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I am using OpenSSL shared library to do simple encryption using AES_cbc_encrypt() function. I want to know if I use this AES_cbc_encrypt() function from two different program, will both program point to the same location in Physical memory for this AES_cbc_encrypt() function?

My other questions are

1 > If I use shared library will it be automatically pointed to same physical memory location by all programs where it is being used ?


2 > Do I need to follow some other technique to force the programs to load the shared library at the same physical memory in RAM. ( I don't think so it is true then there is no use of shared memory concept. It's my understanding).

3 > How to check whether both program load the shared library function at same physical location.

4> I calculate the location (virtual address) of function in both program by using (& AES_cbc_encrypt) , then using tool capture, I convert this virtual address (VPN) to Physical address (PFN). But, I don't know how to calculate physical address from this VPN, PFN info. So not able to compare further . Any clue ?

For example my virtual address is


Virtual address

Starting address- end address


Physical Page

 : A600000000036E26

 : A60000000008A4C3

In my system

**Virtual address space : 48 bit

Physical address space : 36 bit**

I am using GCC under Linux. Any help or pointer/link will be highly appreciated. Thanks in advance.

share|improve this question
I don't understand why you care about physical RAM. Leave its management to the kernel, it does that very well. – Basile Starynkevitch Feb 3 '14 at 19:41
Why do you ask ? It looks like you misunderstand virtual memory. – Basile Starynkevitch Feb 3 '14 at 19:47

Read Drepper's paper How To Write Shared Libraries.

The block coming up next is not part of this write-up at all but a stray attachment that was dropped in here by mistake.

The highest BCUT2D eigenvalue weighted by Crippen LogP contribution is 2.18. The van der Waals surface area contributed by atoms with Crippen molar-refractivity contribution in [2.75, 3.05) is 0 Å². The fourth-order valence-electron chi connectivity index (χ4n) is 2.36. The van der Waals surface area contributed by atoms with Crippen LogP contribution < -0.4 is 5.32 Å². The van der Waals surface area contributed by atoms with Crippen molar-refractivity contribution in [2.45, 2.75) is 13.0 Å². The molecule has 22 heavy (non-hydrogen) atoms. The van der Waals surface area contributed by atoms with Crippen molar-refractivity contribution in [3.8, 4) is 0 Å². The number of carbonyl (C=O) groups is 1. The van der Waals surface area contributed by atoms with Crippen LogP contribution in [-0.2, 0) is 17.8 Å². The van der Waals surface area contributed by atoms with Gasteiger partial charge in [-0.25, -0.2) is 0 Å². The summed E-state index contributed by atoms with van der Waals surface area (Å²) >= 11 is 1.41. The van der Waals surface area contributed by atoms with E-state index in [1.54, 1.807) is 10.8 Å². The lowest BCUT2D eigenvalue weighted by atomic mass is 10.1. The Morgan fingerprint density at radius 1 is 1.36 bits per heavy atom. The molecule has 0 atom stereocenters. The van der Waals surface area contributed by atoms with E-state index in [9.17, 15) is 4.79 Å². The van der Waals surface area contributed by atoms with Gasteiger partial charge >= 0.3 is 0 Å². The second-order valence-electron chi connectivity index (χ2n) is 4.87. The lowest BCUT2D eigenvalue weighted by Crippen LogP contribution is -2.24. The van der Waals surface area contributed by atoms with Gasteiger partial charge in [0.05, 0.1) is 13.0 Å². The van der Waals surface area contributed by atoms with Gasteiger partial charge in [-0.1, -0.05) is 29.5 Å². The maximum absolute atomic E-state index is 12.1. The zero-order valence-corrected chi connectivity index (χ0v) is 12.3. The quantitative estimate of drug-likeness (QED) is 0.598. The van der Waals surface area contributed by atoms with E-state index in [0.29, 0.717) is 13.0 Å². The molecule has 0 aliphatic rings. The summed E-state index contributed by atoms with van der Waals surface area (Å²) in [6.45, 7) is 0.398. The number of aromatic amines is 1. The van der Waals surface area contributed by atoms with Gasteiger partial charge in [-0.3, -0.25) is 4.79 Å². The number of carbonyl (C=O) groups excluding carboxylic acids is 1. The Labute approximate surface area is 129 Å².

Shared libraries use position independent code (to minimize relocation). They are mmap(2)-ed by the dynamic linker ld-linux(8). Linux processes have their address space in virtual memory managed by the linux kernel thru paging.

The kernel will generally share read segments (e.g. the text segment) of shared libraries (so their pages use indeed the same RAM for different processes).

You could use /proc/self/maps (or /proc/1234/maps for the process of pid 1234) to find out the memory mapping of a process. See proc(5).

You should not care about (and application don't directly see) RAM pages. Only the kernel manage physical RAM (and it can move pages in the RAM, page out them to disk, etc.) thru the MMU.

See also mincore(2) & mlock(2). Read also about OOM & thrashing & swap space.

Read Advanced Linux Programming !

share|improve this answer
@ Basile ,Thanks for answering. I am trying to verify whether both program points to same physical location in RAM, but unable to do . any clue in that direction. I read from other place where it mentioned (theoretically) both program points to same location. I want to check programatically . – bholanath Feb 3 '14 at 19:35
You should not care. The RAM is managed by the kernel, application code don't see it. Applications only see virtual memory. – Basile Starynkevitch Feb 3 '14 at 19:35
@bholanath: In general you cannot find that mapping. The physical mapping may change from instant to instant. – Oliver Charlesworth Feb 3 '14 at 19:37
You question don't have any sense. The kernel is free to page out RAM pages at will (but it often don't do that, except under stress). By the time you have queried the kernel, the information could be stale.... So it has no sense to application code. – Basile Starynkevitch Feb 3 '14 at 19:42
I think that clflush is only usable inside the kernel. I was talking from the point of view of an application. Don't code inside the kernel if you are not very familiar with Linux application code. – Basile Starynkevitch Feb 3 '14 at 19:58

While I compile with option -fPIC, I got the same virtual addresses(may be coincidentally) as well as Physical address same for whole library from both program.

gcc -fPIC -o aes openssl_aes.c -lcrypto

This proves that shared library is loaded into same physical location.

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